Akon’s cryptocurrency is called akoin. However, the presentation is not very much about what akoin really is, but about Akon himself and how he worked for many years as a visionary and philanthropist, and how he started, among other things, “Akon lighting Africa project” that installed solar energy systems in 18 African countries. So I’ll have to dig a little on my own.
My biggest interest is of course technical. I try to find out if they are going to develop a brand new platform or use an existing one, and who the developers that are building the cryptocurrency are. The website shows twelve founders and advisors, but no developers. This may explain why there is also no technical description of the project (no whitepaper or other documents).
On their blog, I find out that akoin is not just about creating a cryptocurrency for Africans, but they are going to build a whole new city called “Akon crypto city”, located on the 800 acres of land that Akon should have received as a gift from the Senegalese government. In that city, akoin will be the main currency. Akoin has also entered into a partnership with Lottery.com, and two of the founders of Lottery.com are also in the akoin team.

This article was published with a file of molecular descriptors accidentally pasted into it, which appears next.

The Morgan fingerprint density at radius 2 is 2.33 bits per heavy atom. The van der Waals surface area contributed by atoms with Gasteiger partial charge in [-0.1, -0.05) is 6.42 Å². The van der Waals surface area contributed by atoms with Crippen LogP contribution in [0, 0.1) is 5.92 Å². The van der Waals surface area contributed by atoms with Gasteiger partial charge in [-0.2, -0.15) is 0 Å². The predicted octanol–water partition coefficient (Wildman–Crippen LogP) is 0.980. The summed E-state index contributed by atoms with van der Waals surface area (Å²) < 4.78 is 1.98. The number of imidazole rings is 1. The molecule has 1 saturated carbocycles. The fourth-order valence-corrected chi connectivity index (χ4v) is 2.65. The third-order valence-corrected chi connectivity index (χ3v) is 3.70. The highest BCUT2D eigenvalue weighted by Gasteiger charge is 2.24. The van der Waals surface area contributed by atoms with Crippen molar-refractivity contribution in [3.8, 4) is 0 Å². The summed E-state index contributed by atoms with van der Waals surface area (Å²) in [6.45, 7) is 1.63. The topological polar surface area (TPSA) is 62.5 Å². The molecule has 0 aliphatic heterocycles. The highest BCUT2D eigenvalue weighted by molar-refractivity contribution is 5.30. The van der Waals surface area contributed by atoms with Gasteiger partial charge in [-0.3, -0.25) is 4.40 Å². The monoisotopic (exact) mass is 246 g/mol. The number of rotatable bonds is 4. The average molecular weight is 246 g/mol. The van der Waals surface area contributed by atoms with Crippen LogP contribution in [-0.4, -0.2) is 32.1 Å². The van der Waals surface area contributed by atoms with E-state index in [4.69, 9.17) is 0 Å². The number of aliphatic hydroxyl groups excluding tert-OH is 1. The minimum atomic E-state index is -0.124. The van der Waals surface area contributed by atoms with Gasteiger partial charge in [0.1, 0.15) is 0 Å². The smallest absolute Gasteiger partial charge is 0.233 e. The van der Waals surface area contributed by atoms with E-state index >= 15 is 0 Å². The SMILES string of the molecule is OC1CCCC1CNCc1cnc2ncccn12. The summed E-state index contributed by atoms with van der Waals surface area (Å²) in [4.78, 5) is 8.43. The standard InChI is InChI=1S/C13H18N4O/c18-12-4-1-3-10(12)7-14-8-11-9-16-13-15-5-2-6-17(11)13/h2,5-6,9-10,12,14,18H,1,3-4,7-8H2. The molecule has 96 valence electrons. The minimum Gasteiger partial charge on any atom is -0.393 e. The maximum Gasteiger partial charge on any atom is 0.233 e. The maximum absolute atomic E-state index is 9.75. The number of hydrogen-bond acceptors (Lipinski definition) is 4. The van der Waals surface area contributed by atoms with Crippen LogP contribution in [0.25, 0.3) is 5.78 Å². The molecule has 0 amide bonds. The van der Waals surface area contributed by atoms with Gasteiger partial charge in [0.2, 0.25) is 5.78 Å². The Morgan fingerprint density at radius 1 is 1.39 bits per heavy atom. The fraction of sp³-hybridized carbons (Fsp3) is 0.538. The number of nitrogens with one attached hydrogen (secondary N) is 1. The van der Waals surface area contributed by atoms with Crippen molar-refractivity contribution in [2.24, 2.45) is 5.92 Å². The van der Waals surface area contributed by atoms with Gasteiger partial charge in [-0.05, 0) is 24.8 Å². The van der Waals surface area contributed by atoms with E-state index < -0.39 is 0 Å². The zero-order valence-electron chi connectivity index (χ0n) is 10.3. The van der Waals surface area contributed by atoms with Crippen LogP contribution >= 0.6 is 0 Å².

“With Lottery.com, we’re able to provide immediate access to real resources like training and business capitalization to help young entrepreneurs supercharge their business and exchanges. That’s how you change the game for future generations. That’s how we bring young people up out of poverty and help them take charge of their own destinies”, Akon said.
I’m leaving The Venetian and Money 20/20 with a blank facial expression. In this post, we’ve just scratched the surface of all that I’ve seen in these dizzying four days. It feels like I’ve been to a tivoli; everything has been extremely entertaining, but I’ve got too much cotton candy and now I am nauseous and tired.
I remind myself that the birth of a new industry probably isn’t something that happens that many times during one’s working life, so it’s important to appreciate the privilege of witnessing the spectacle sitting in front row while it happens.
With that, I say thank you. Invest smart and DYOR (do your own research).
Head of cryptocurrencies at Cinnober and reporter for Trijo News at Money 20/20 in Las Vegas 2018
The high prices may create a "fear of missing out" effect.